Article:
His manner exudes a certain boyish enthusiasm. He sits forward in his chair, his elbows resting on his knees and his hands busily adding shapes and gesticulations to the words he’s saying. «I’d been setting up with the putter head closed,» he explains, chopping the edge of one hand onto the palm of the other.

The way Els describes it makes him sound like the Hunchback of Notre Dame. His putter was closed, his feet weren’t lined up right, the ball was too far back in his stance for a player who’s left eye dominant and he was viewing the whole thing too much from the inside.

«Do you know what Sherylle said when she looked at me roll a few putts?» he says, «I was the worst she’d ever seen.»

«Worst at what?» I ask.

«Your brain, man,» Els splutters. «I couldn’t make it from a foot! I wasn’t yipping, but my mind was so cluttered with stuff that I couldn’t think. I don’t think there was anything wrong with my stroke, but my set-up was all gone, my eyes were moving and I wasn’t calm and collected — it wasn’t the Ernie Els that I know.

«You hear horror stories in golf about people breaking down and not being able to do simple tasks. I was over 20-foot putts worrying about the two-footer that I’m going to have to make if I miss it and you can’t play golf like that. It was crazy. You can ask Liezl. It really affected me badly. I love the game so much and not to play the way I know I can was so distressing. Knowing I might need help was a frightening thing. I would never have looked for the answer in the place that I’ve found it.»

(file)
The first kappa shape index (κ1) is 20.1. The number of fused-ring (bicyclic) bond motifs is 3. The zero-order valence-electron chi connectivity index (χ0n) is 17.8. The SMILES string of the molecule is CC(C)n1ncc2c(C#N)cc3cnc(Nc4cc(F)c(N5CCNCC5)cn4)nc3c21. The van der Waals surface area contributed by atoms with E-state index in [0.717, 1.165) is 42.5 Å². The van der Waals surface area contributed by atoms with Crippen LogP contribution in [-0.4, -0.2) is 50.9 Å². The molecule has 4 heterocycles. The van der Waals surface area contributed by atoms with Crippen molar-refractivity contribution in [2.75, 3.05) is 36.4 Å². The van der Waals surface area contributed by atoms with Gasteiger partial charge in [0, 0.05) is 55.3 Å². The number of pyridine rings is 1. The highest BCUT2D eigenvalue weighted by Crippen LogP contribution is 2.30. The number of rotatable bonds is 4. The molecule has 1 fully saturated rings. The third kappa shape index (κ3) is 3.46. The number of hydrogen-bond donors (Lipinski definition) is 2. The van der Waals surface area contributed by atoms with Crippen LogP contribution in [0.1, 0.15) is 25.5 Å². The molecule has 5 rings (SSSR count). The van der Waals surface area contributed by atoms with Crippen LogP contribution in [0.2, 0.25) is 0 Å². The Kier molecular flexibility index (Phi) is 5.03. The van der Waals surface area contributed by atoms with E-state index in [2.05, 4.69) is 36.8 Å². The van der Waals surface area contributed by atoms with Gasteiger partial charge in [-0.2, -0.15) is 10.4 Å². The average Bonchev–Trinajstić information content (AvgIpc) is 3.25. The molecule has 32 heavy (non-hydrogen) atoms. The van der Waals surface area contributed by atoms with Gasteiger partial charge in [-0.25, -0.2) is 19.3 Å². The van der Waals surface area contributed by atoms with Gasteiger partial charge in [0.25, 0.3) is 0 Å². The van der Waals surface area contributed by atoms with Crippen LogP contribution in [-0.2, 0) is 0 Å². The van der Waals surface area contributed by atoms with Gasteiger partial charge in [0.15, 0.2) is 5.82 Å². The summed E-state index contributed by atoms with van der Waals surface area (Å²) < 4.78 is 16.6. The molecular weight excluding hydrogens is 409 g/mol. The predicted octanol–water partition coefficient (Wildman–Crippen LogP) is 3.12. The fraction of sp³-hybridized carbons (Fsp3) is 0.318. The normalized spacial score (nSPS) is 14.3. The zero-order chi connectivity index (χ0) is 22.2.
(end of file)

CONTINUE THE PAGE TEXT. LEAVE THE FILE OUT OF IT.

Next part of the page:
Dr Calder is sitting in her office at the Sports Science Institute in Cape Town. We’re lucky to have caught her because such is the interest in 4Eve Gym’ that time at her home base is limited. She’s been working with downhill skiers in Canada, with hockey players, rugby stars and Formula One drivers. «We are so thrilled to be working with Ernie,» she says. «He has really thrown himself into this and is very committed. He’s been amazing.»

Dr Calder has statistical proof connecting her methods to improved performance. There is an example on her website (drshervilecalder.com) where various balls appear on the screen and you have to press the space bar ever)7 time you see a particular one. It’s a simple test to gauge your reflexes. You’ll find quite quickly that you get better with practice. «Sherylle says I need to do this 13 000 times to get the brain fully trained. But I can feel it’s made a difference already and I’ve done it less than 2 000 times.»

Before every round, Els is spending 20 minutes in his hotel room staring into the depths of his screen with a hypnotic expression. He’s still using his belly putter, but the short one has been dusted down and could shortly be adding to the two appearances it’s made already this season.

«Right now I feel like a guy coming back again. I can win even more majors. Physically I’m fine and now the confidence is coming back. I know I blew some opportunities earlier this year, but as Sherylle feels, that could have been too early. She’s telling me that the progress I’m making already is way ahead of schedule.»

Els was nowhere in the majors last year, a fact that hit him hard. As he says himself, that is how a player is defined. Newt his expectations are similar to those he had in the early 1990s.

«I’m a lot more the old Ernie now, not the impatient Ernie. I didn’t like who I was. I was pushing too hard and everything was piling up. My business stuff was getting too intense and there was a bit of a mad rush in there for a while. I feel more patient newt. I feel like some great years could be just round the corner.»

SQL - 12 | 1,510 сек. | 7.84 МБ